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If I was let go because of a personality conflict, will it affect my applying for jobs at another facility?

Friday December 23, 2011
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Question:

Dear Nancy,

If I didn’t pass my probationary period because of cell phone use, can it be held against me if I apply for a job in another hospital? When I was terminated, initially my supervisor said it was not because of clinical error but a personality conflict with my preceptor. I am a new nurse, and it’s making me sick to think my years of hard work can be thrown away based on a personality conflict. What should I do?

Veronica



Nancy Brent replies:

Dear Veronica,

Any time an employee is terminated, either during a probationary period or afterward, the former employer may truthfully share the reason or reasons why an employee was let go when a prospective employer asks for a reference. Some employers prefer not to share details, but may tell the prospective employer the dates of hire and termination and whether the former employee would be rehired.

Unfortunately, personality conflicts exist in nursing and many nurse employees either leave a position, are asked to leave or are fired because of such conflicts. There is little legal recourse for an employee in this type of situation, unless the employer’s real motivation was based on a discriminatory basis, such as the employee’s religion, gender or race, as examples.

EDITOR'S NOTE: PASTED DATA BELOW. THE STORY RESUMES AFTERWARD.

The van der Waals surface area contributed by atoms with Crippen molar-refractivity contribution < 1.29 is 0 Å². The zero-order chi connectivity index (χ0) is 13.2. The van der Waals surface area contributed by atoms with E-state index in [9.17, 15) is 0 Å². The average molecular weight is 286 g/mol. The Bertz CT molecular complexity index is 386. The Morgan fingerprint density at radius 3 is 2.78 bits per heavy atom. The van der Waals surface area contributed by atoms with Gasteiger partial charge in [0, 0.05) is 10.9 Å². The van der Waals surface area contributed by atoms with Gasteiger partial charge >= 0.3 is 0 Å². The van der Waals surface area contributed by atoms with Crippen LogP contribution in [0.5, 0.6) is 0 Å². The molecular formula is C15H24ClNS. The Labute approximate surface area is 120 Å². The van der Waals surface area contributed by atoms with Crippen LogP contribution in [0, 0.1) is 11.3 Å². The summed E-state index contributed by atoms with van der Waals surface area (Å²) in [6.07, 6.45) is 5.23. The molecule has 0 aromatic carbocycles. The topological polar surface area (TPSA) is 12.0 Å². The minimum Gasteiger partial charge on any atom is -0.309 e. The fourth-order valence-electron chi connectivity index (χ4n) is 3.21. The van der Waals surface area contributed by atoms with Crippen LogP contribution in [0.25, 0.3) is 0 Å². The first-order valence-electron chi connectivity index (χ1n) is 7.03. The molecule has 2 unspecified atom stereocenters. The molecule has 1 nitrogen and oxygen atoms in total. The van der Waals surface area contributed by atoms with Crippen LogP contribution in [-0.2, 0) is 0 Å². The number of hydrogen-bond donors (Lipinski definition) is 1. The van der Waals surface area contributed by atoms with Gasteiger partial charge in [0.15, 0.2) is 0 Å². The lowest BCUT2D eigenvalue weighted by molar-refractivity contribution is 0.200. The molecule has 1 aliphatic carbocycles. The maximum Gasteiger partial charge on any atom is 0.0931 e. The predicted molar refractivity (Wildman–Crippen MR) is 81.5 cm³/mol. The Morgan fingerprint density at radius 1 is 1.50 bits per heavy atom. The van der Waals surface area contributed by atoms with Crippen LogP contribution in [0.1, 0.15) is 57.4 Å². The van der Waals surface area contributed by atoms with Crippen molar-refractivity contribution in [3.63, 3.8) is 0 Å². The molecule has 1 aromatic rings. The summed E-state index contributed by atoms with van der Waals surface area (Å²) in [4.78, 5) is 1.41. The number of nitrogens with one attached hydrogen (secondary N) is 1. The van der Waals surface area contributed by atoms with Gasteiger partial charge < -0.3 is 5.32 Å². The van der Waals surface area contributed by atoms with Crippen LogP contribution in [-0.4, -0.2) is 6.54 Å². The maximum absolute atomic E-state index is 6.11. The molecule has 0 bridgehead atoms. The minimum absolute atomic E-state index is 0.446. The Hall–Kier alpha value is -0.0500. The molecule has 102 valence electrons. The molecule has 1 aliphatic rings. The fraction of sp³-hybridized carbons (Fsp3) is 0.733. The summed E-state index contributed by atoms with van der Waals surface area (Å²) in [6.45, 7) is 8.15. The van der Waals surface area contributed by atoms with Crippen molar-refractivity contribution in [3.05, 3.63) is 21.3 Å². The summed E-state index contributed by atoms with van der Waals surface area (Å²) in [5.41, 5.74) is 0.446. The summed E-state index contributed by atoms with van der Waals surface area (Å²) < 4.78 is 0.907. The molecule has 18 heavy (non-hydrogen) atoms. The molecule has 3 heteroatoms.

If a true personality conflict is the basis of a firing, truthfully sharing what happened with a future employer is the best way to handle it. Prospective employers know that not everybody gets along, and if the conflict is the only basis for the termination, many employers will hire the employee and give the person a chance at a job in its facility.

One thing you should learn more about is the use of social media, including a cell phone, while employed. Two resources for you to review are: ANA's “Principles for Social Networking and the Nurse: Guidance for Registered Nurses” (www.nursingworld.org) and the National Council of State Boards of Nursing's “A Nurse’s Guide to the Use of Social Media” (www.ncsbn.org).

Regards,
Nancy




Nancy J. Brent, RN, MS, JD, is an attorney in private practice in Wilmette, Ill. This information is for educational purposes only and is not intended as legal or any other advice. The reader is encouraged to seek the advice of an attorney or other professional when an opinion is needed.